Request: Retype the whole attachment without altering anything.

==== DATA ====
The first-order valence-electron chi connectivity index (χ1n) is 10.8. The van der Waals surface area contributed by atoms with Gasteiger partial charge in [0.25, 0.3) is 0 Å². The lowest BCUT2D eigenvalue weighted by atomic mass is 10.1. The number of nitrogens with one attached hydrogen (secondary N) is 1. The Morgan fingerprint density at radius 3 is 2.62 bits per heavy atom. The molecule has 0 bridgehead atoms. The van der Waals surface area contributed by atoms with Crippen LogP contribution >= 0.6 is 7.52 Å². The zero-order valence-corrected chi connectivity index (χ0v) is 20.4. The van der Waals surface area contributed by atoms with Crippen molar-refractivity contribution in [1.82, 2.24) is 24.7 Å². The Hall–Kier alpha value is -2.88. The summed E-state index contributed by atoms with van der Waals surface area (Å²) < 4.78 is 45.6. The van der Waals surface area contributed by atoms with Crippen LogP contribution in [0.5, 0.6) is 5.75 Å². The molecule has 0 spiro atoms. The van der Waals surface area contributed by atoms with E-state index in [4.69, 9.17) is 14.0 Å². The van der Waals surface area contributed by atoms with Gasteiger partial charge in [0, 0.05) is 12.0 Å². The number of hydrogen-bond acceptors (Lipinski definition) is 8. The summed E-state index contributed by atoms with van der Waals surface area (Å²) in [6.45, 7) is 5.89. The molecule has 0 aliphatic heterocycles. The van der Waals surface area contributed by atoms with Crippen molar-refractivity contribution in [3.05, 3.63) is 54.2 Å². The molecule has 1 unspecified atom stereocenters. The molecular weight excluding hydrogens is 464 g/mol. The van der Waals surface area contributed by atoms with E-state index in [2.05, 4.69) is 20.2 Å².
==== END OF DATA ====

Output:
The first-order valence-electron chi connectivity index (χ1n) is 10.8. The van der Waals surface area contributed by atoms with Gasteiger partial charge in [0.25, 0.3) is 0 Å². The lowest BCUT2D eigenvalue weighted by atomic mass is 10.1. The number of nitrogens with one attached hydrogen (secondary N) is 1. The Morgan fingerprint density at radius 3 is 2.62 bits per heavy atom. The molecule has 0 bridgehead atoms. The van der Waals surface area contributed by atoms with Crippen LogP contribution >= 0.6 is 7.52 Å². The zero-order valence-corrected chi connectivity index (χ0v) is 20.4. The van der Waals surface area contributed by atoms with Crippen molar-refractivity contribution in [1.82, 2.24) is 24.7 Å². The Hall–Kier alpha value is -2.88. The summed E-state index contributed by atoms with van der Waals surface area (Å²) < 4.78 is 45.6. The van der Waals surface area contributed by atoms with Crippen LogP contribution in [0.5, 0.6) is 5.75 Å². The molecule has 0 spiro atoms. The van der Waals surface area contributed by atoms with E-state index in [4.69, 9.17) is 14.0 Å². The van der Waals surface area contributed by atoms with Gasteiger partial charge in [0, 0.05) is 12.0 Å². The number of hydrogen-bond acceptors (Lipinski definition) is 8. The summed E-state index contributed by atoms with van der Waals surface area (Å²) in [6.45, 7) is 5.89. The molecule has 0 aliphatic heterocycles. The van der Waals surface area contributed by atoms with Crippen molar-refractivity contribution in [3.05, 3.63) is 54.2 Å². The molecule has 1 unspecified atom stereocenters. The molecular weight excluding hydrogens is 464 g/mol. The van der Waals surface area contributed by atoms with E-state index in [2.05, 4.69) is 20.2 Å².